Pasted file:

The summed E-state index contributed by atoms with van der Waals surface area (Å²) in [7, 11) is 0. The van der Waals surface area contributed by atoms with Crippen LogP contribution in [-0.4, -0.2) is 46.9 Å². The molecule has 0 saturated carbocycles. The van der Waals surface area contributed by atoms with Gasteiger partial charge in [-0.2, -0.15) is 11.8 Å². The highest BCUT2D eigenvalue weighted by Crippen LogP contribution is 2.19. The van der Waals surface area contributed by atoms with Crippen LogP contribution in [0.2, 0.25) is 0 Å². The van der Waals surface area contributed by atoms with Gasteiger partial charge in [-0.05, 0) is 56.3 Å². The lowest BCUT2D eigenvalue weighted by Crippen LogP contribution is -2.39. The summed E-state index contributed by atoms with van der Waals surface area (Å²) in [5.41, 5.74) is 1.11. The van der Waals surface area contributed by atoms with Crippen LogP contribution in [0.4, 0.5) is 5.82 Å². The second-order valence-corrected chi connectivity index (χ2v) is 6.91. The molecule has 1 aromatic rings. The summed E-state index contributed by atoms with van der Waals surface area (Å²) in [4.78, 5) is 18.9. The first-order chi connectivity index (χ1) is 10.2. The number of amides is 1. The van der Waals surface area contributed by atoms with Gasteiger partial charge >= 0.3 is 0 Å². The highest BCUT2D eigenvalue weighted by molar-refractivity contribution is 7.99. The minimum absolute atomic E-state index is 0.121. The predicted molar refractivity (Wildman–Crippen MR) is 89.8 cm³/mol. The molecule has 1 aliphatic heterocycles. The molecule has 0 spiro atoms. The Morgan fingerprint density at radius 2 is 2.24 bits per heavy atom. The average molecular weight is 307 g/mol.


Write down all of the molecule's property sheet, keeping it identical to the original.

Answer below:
The summed E-state index contributed by atoms with van der Waals surface area (Å²) in [7, 11) is 0. The van der Waals surface area contributed by atoms with Crippen LogP contribution in [-0.4, -0.2) is 46.9 Å². The molecule has 0 saturated carbocycles. The van der Waals surface area contributed by atoms with Gasteiger partial charge in [-0.2, -0.15) is 11.8 Å². The highest BCUT2D eigenvalue weighted by Crippen LogP contribution is 2.19. The van der Waals surface area contributed by atoms with Crippen LogP contribution in [0.2, 0.25) is 0 Å². The van der Waals surface area contributed by atoms with Gasteiger partial charge in [-0.05, 0) is 56.3 Å². The lowest BCUT2D eigenvalue weighted by Crippen LogP contribution is -2.39. The summed E-state index contributed by atoms with van der Waals surface area (Å²) in [5.41, 5.74) is 1.11. The van der Waals surface area contributed by atoms with Crippen LogP contribution in [0.4, 0.5) is 5.82 Å². The second-order valence-corrected chi connectivity index (χ2v) is 6.91. The molecule has 1 aromatic rings. The summed E-state index contributed by atoms with van der Waals surface area (Å²) in [4.78, 5) is 18.9. The first-order chi connectivity index (χ1) is 10.2. The number of amides is 1. The van der Waals surface area contributed by atoms with Gasteiger partial charge >= 0.3 is 0 Å². The highest BCUT2D eigenvalue weighted by molar-refractivity contribution is 7.99. The minimum absolute atomic E-state index is 0.121. The predicted molar refractivity (Wildman–Crippen MR) is 89.8 cm³/mol. The molecule has 1 aliphatic heterocycles. The molecule has 0 spiro atoms. The Morgan fingerprint density at radius 2 is 2.24 bits per heavy atom. The average molecular weight is 307 g/mol.